A chemical process that takes carbon dioxide pollution from manufacturing plants and converts it into liquid fuel has been created by researchers at Wake Forest University, North Carolina.
This carbon-neutral process does in a lab what trees do in nature, it converts carbon dioxide into useful chemicals or fuels.
The process uses silver disopsphide as a catalyst to convert the carbon-dioxide into a material called syngas, from which a liquid fuel is made.
According to the researchers, silver is the best catalyst for this process because it reduces energy waste, this conversion process has minimal energy loss when compared to other processes.
Scott Geyer, the corresponding author of the paper said: ‘This catalyst makes the process much more efficient and silver diphosphide is the key that makes all the other parts work.
‘People make syngas out of coal all the time, but we’re taking something you don’t want, carbon dioxide pollution, and turning it into something you do want, fuel for industry.
‘The ability to collaborate with a network of outstanding Wake Forest Univerity graduates who are now at top universities and national laboratories across the United States has been essential in preparing this work as it allows us to access one-of-a-kind instrumentation facilities at their current institutions.’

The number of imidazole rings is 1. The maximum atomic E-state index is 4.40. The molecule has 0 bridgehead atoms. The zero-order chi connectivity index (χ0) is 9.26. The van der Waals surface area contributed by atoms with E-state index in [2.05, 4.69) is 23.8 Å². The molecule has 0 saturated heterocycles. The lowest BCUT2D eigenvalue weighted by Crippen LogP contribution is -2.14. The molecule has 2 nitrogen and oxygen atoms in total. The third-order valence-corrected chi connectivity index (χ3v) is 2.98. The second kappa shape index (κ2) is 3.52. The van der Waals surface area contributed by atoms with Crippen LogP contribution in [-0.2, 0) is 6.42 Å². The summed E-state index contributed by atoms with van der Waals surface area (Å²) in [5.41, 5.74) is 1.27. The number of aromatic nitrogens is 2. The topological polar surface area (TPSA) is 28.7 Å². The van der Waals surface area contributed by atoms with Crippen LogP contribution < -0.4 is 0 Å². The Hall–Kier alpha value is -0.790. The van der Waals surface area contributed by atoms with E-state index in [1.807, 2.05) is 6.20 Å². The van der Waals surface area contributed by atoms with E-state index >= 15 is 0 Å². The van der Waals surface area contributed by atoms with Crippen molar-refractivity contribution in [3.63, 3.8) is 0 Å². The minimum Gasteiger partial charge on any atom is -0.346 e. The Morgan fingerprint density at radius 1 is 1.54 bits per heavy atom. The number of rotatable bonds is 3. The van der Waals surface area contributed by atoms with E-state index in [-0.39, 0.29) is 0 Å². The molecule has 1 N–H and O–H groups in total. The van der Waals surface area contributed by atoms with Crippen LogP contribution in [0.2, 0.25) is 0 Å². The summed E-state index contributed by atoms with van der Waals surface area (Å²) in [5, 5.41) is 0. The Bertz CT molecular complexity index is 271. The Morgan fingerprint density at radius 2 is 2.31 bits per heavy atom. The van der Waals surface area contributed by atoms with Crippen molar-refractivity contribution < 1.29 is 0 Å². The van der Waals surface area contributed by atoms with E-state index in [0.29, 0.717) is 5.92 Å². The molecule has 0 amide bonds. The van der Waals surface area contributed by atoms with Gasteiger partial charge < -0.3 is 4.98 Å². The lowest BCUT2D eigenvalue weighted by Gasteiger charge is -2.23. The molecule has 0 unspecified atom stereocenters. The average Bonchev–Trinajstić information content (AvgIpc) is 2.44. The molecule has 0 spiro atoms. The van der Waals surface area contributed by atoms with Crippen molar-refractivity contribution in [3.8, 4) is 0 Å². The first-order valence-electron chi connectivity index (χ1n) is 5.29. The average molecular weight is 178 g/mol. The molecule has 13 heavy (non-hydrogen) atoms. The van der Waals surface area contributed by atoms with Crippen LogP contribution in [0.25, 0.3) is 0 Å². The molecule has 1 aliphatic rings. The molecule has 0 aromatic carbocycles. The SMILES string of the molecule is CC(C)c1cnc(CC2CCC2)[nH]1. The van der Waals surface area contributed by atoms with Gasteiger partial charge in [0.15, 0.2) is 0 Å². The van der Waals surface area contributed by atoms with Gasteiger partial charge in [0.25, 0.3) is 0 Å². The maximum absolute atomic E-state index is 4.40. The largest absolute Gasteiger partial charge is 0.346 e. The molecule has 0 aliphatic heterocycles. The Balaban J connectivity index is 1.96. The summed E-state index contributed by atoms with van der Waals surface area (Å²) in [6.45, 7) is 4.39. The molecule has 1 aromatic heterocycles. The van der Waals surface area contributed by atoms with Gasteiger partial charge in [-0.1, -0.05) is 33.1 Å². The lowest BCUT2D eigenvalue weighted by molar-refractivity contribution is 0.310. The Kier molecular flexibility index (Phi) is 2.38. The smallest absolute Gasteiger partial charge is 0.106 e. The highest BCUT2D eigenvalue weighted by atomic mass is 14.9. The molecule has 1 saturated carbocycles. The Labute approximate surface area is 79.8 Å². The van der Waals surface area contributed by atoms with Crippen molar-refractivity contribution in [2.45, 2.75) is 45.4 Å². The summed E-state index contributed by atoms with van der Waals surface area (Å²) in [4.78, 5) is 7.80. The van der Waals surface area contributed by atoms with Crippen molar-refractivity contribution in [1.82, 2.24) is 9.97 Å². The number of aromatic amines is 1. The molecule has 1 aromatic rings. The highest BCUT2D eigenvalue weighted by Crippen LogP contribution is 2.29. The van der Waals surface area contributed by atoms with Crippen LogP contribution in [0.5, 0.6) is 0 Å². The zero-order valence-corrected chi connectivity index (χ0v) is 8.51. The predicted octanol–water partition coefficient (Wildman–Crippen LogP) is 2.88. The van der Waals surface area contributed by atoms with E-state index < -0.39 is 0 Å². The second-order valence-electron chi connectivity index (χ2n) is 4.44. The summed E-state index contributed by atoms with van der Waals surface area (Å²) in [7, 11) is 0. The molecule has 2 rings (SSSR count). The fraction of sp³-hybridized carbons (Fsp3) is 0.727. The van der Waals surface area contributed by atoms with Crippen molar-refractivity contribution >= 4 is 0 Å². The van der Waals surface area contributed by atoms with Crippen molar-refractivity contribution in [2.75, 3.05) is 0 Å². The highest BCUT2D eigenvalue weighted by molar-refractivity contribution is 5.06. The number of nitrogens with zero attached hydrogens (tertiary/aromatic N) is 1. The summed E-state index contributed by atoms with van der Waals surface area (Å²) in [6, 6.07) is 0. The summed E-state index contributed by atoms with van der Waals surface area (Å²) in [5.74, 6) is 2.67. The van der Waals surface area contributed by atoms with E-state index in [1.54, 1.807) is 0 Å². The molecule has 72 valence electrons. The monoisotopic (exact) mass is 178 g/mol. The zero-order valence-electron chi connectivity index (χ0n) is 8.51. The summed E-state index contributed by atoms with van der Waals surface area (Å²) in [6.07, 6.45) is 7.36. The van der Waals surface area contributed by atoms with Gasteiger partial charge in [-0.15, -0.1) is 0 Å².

In related news, bacteria that grows in seawater could be used to create renewable biofuels, according to researchers at the University of Manchester.
The scientists have discovered that a bacteria species called Halomonas, which grows in seawater, can be engineered to make high-value compounds and can then be used as a renewable biofuel.
This means that products like bio-based jet fuels could be made economically using production methods similar to those in the brewing industry and using renewable resources.
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